In The Good Place, the afterlife’s rigid, unfair rules are a result of divine beings who underestimate humanity’s ability to grow and change, and who don’t truly understand human beings as well as they should — nor do most care to learn more. It’s not entirely clear if Mephisto is following strict and unfair rules of judgment or simply damning souls on a whim because he loves it (though I’m leaning towards the latter), but his actions likewise betray his indifference to the value of a human soul. He doesn’t care about humans, nor does he believe in them.
Stephen Strange is the exact opposite. He brought Las Vegas back because he cared about the lives lost there so deeply that he didn’t even care what consequences his actions might bring. While his facing Mephisto is him taking responsibility for his mistake, his gambit — betting Mephisto that good people, that heroes, that his friends will always come through in the end — belies his utter faith in the potential of humanity. The Avengers let him down, but other friends do not.
Bats the (ghost) dog is a true friend, seeking out help when Strange needs it most. Wong, on the other hand, is ready to leave Strange to handle his mistakes on his own, and truthfully, nobody could really blame him. “Las Vegas” perks his ears, though — Strange may not deserve Wong’s help, but all those other innocent souls do, and he can’t stand idly by as Mephisto threatens the world. As Strange predicted, Wong comes through when it matters most, assembling a team of Blade, Moon Knight, Elsa Moonstone, Doctor Voodoo, Man-Thing, Iron Fist, and Ghost Rider to combat Mephisto.
Together these heroes are more than capable of taking down Mephisto physically, but that’s not really the kind of threat he poses now, is it? The true test will be whether these heroes are strong enough morally to escape Mephisto’s judgment — or, if that’s even possible when the rules are stacked so significantly, so unfairly in Mephisto’s favor. I look forward to seeing how they’ll turn the tables on him.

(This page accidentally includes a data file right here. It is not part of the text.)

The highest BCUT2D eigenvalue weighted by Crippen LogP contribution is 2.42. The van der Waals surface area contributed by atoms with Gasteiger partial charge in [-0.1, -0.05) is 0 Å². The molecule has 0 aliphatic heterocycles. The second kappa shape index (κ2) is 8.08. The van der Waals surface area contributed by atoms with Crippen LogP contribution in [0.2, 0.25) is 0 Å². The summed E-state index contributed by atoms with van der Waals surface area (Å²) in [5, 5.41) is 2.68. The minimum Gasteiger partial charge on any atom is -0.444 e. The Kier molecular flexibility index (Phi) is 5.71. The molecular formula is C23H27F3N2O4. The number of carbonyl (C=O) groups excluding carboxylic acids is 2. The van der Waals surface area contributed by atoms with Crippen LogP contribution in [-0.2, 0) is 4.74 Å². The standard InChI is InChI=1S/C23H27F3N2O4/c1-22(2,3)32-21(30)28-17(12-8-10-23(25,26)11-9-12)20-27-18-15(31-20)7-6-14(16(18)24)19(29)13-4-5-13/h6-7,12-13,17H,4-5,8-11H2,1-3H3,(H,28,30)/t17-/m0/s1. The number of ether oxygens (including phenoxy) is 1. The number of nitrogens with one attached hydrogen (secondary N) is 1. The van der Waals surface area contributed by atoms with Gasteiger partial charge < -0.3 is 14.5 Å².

Taylor, what’s your take on this event? And how about Rod Reis’ art and colors? His work is absolutely stunning throughout, but are there any specific moments you’d like to discuss?
Taylor: Oh man Spencer, that’s a tough question! There’s just so, so much to love about Reis’ artwork that choosing a few instances I like is hard. You might as well be asking me to choose between pizza or Chinese food when ordering in on a Friday night. As hard as that question is, there are a few moments that stand out in my mind as particularly wonderful. What I first like about Reis’ artwork is the way he portrays mood and tone with color and content. When Stephen first returns Las Vegas to the land of the living he is overcome with the happy feeling that he has done something wonderful.
What immediately strikes me about this page is how vibrant and light the colors are. Lots of light blues, white, and other natural colors permeate the page. These bright colors give the page a buoyancy right off the bat. Once you look at the actual content of the page, you see that these colors are no mistake. Scenes of families and couples hugging, dogs running in the grass, and a seemingly pristine city show just how wonderful it is for everyone to be brought back from the dead. Stephen’s face depicted in the middle of these scenes, sporting a satisfied smile, shows how he’s basically breathing it all in and feeling pretty damn happy about what he’s just done.